WITH U.S. FORCES, UNITED ARAB EMIRATES -- As far as the outside world is concerned, the American military men and women stationed at the remote, single-runway air base here don't exist.

Neither, for that matter, does this place.

Among all the military posts occupied or created by U.S. troops during Operation Desert Shield in the past seven weeks are a number of secret installations. For the men and women who toil there under the desert sun, including some from the Washington area, it makes the separation from home just one notch more difficult.

"We're not allowed to say where we're at," said one ground crew member. Cargo plane crews that fly here find the base officially is not on the maps.

"How do you put in a voucher for a place that doesn't exist?" asked Lt. Kirk E. Chestnut, of Fredericksburg, Va., a pilot aboard the C-141B Starlifter cargo plane that dropped off 50,000 pounds of missiles at the base recently. another pilot, recalled that a friend "always said I'm just {messing} around going nowhere. I see what he means."END NOTES

At this isolated, lonely outpost near the Persian Gulf, there are few permanent structures and even fewer luxuries enjoyed at established bases.

The tents aren't air conditioned and there is no television to watch except for a few videotaped movies. The military men and women stationed here aren't allowed to visit the nearby town. Mail arrives sporadically. Shelves at the base exchange are chronically understocked, cigarettes are extremely difficult to find and the ground crew eagerly devours any newspapers, books or magazines from visiting airplane crews.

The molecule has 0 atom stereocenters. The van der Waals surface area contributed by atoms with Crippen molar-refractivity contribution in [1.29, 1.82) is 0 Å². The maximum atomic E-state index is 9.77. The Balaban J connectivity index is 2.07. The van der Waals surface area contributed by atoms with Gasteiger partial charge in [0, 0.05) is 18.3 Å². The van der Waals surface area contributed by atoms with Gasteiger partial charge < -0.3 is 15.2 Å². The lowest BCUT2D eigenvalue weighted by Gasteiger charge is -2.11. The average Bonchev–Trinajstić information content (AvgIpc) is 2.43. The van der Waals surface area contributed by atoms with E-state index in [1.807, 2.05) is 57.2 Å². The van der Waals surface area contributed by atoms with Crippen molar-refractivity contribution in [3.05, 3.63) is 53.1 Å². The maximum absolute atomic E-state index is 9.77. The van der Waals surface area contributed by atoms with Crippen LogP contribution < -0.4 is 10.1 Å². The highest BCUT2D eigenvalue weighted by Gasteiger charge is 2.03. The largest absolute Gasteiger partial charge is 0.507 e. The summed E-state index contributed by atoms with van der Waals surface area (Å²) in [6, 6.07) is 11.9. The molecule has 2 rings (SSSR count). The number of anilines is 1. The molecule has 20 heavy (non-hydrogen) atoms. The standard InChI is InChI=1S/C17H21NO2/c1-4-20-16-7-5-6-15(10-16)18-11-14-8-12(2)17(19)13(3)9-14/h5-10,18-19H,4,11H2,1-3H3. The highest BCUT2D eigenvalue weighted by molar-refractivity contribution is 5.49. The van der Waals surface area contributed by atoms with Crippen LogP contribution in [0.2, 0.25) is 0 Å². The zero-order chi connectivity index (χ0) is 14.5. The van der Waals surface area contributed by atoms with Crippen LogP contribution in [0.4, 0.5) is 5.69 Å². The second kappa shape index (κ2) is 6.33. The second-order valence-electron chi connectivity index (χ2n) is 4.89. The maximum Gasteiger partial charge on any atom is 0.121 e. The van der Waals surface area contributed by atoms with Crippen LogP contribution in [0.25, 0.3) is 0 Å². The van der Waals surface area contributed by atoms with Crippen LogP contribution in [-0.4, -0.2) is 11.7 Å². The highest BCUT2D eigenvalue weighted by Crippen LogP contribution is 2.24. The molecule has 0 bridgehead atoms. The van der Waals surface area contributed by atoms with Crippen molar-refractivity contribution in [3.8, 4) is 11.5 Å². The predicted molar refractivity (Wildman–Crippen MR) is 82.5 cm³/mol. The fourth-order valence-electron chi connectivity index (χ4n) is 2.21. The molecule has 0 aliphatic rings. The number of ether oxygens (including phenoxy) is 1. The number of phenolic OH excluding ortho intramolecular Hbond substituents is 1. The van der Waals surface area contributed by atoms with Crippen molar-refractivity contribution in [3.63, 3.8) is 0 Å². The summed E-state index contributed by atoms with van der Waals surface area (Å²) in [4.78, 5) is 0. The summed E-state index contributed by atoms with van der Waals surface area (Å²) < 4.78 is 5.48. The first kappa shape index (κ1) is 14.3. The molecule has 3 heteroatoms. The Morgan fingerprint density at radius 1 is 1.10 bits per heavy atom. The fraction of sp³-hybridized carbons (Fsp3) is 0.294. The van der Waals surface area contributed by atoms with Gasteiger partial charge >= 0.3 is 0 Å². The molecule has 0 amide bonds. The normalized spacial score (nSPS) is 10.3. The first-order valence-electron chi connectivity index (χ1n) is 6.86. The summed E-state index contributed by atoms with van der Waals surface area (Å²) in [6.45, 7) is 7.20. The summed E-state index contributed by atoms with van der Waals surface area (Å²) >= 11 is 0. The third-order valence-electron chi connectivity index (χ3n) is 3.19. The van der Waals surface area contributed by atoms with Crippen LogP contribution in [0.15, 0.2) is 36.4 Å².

The base has grown busier recently. Where flights averaged about five a day at first, one ground crew member said they lately have increased to a dozen or so daily.

A squadron of U.S. F-16 fighter jets was visible, as were several Arab planes, and during a recent two-hour period, the base received four cargo planes, at least one of which was British.

The base commander and his subordinates appear to take the secrecy seriously. When a reporter accompanying a cargo flight arrived, accidentally stumbling upon the secret base, he immediately was told by a sergeant that taking pictures could get him shot and an armed security detachment showed up within minutes to reinforce the message.

No pictures, they ordered. No interviews. No notes.

And just to be sure, they assigned a fellow with an M-16 to shadow every footstep.

Two hours later, as the cargo plane was preparing to leave, with reporter on board, the base commander himself showed up. He extended his hand. "Thanks for visiting," he said.